This Is 40

Released on December 21, 2012 1 comment

In the excellent “Broadcast News,” a neurotic Albert Brooks (redundant we know,) tries to convince Producer Holly Hunter that William Hurt’s character, the new correspondent in the Washington Bureau, can’t be trusted and might just be the Anti-Christ. His argument is over the top even if his reasoning isn’t. The soothing if somewhat dim-witted Hurt has come to D.C. from the Local ranks. (Something that never sits well with the self-important plebes and gasbags who inhabit Network newsrooms.) In a moment of cutting clarity, Brooks tells Hunter that the reason for his fear of Hurt’s ascendance is that, “little by little, he will slowly lower our standards.”

We thought about that this week, as we prepared to belittle “This Is 40.” We’ve taken our fair share of shots at Writer/Director Judd Apatow, some admittedly harsh, but if you asked what our biggest issue with him was, it would have to parallel the Brooks’ Theory. We’re sure Judd’s a decent sort, but he asks very little of himself, his narratives, and most importantly his movies. Exalting in mediocrity is no way to go through life, and more importantly, is a waste of the great and seemingly endless opportunities he’s been given.

Apatow made his low-brow mark with such fare as “40 Year Old Virgin,” “Superbad,” and “Knocked Up.” His characters take slacker ideals to the extreme, proudly exhibiting a lack of worldliness, shunning curiosity, and most egregiously, bathing in their stupefying blandness.

Fear of women and what they think drives these so-called men to tamp down on anything that comes close to resembling masculinity. Instead they surround themselves with other, like-minded she-males. Apatow’s women are written as unaware and bored, taking a pass on any guy who might call them on their bullshit or shortcomings. Instead, they always choose to walk the plank with one of these wilted losers, as they’re easier when it comes to the control factor.

Have to wonder if Apatow is the offspring of a weak and distant father, and an overbearing and unapproving mother. He’s certainly not the guy we want serving up marital analysis, especially as he approaches his male menopause and midlife anchor crash.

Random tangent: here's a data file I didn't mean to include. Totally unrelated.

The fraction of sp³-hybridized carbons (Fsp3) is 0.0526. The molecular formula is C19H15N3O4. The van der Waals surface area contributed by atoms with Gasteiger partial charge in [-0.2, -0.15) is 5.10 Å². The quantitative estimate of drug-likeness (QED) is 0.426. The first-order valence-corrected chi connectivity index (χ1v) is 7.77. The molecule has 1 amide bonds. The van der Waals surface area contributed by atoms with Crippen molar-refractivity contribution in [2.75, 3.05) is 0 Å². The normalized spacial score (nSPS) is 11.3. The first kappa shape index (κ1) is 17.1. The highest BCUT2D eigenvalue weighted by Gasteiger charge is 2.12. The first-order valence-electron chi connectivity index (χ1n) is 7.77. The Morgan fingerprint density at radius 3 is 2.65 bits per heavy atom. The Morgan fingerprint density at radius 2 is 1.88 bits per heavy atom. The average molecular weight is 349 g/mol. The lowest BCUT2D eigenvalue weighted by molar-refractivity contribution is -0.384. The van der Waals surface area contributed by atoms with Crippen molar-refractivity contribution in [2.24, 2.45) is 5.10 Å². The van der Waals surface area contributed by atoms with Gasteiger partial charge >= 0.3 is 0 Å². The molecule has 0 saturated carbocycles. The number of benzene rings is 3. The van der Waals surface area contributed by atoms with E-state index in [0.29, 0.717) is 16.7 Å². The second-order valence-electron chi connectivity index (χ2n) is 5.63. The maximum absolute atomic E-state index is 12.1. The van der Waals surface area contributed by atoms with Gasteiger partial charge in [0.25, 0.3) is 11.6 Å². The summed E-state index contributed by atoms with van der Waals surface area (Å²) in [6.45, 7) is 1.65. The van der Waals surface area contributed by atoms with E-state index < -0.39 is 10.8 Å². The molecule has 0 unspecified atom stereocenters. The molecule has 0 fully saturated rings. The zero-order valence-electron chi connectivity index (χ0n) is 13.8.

As a film, “40” looks repulsively weak, full of jokes that further serve to brand both sexes as ineffectual and shallow. We really don’t want to hear Leslie Mann tell husband Paul Rudd that she doesn’t feel like having sex because she’s constipated. We also don’t need to see Rudd flashing his naked O-Ring at his wife, claiming, for some reason, that she owes his anus a look because he was present for the birth of their children. This is Apatow’s favorite theme, than men should and can be more like women.

None of it is even close to funny. Pathetic perhaps.

Mann is his real-life wife, and like Tim Burton with Helena Bonham Carter, perhaps hubby makes movies to keep the wife busy, and moderately happy.

Still, we could forgive much of the shortcomings if his cut and paste jobs at least looked good. Apatow has followed the Farelly Brothers blueprint of turning out comedies with sub-par production values. The Brothers got away with it because their first few flicks were mildly amusing, but they haven’t had a decent film in years. And with the exception of a few gags and lame jokes, Apatow’s movies have all been bloated and weak, resembling something done with 60’s editing equipment. They’re lit like fuzzy Rock Hudson Rom-Coms, and deliver about as much sustenance as well.

The Apatow army, (a huge conglomerate of geeky lock-steppers and momma’s boys,) will of course disagree. We hope they enjoy his take on 40, as they are his only chance for a decent opening. When ads pop up every 30 minutes on the USA Network it means the P.R. toads are pushing too hard, and their nitwit bosses already realize they’ve got another flusher in their midst.

  1. randi klein says:

    Have not seen it – don’t want to. It looks trite, predictable, and just not funny. If I had my choice between this an almost anything else, I would pick the later.